The dates of the images can let you ride a virtual time machine in the neighborhood. For instance, if Bing's images are two years newer than Google's, compare them in browser windows side-by-side to see how the street and neighborhood have been maintained. Good signs to look for are empty lots that get quickly redeveloped, added landscaping, newer cars in driveways, and backyard decks and other home improvements. In the newer photographs, if you see junk piles, brown lawns, and an abundance of vehicles in driveways and along the curbs (a sign of roommate situations or short-term/party rentals) then you are seeing signs of neighborhood decline.

Don't Overlook the Usefulness of a Real Estate Agent

Because home listings are so accessible online, many buyers think they don't need a real estate agent. But an agent is your partner in research and could already subscribe to data sources that you'd have to pay for yourself.

You've got nothing to lose employing the services of a good agent. "A good agent, with knowledge of the market and negotiation experience, can make the difference between a successful purchase and a deal that falls apart," writes Teresa Mears for U.S. News and World Report. "In most cases, buyers pay nothing to use an agent because real estate commissions are covered by the seller."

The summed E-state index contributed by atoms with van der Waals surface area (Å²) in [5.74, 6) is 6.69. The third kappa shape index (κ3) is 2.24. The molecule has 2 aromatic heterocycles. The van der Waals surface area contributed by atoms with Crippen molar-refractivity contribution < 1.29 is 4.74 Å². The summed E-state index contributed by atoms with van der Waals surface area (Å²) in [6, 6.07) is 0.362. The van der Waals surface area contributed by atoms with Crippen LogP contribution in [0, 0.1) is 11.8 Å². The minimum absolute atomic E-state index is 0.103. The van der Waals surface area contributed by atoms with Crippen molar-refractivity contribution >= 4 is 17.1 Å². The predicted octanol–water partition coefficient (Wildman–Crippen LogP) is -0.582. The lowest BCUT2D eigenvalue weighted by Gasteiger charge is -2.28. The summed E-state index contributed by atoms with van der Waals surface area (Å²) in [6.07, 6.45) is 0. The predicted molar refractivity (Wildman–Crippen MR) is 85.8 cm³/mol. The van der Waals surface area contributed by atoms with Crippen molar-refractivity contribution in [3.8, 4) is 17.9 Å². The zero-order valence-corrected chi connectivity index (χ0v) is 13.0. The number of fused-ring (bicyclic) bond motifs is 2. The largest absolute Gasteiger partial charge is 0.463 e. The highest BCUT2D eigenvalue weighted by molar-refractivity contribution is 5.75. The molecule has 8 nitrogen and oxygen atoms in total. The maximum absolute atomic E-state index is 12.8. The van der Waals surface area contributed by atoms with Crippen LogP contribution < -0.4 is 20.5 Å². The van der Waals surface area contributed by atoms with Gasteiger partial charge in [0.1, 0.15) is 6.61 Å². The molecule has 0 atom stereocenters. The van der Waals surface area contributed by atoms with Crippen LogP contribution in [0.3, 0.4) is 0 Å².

You can rely on our agent to handle the negotiations too. It's what agents do all the time. This is a tremendous relief to most homebuyers, who have their own jobs and family life to keep them busy while the particulars about a home purchase get hammered out by the agents.


You can see that public record searches and other online and offline resources can tell you about a home's seller, thus letting you draw conclusions about their motivations and eagerness to sell. Stealth search-engine photography can inform you about the property, the neighbors, and the neighborhood, all without leaving home. And if you can't find out something on your own, a real estate agent can probably help at no cost to you.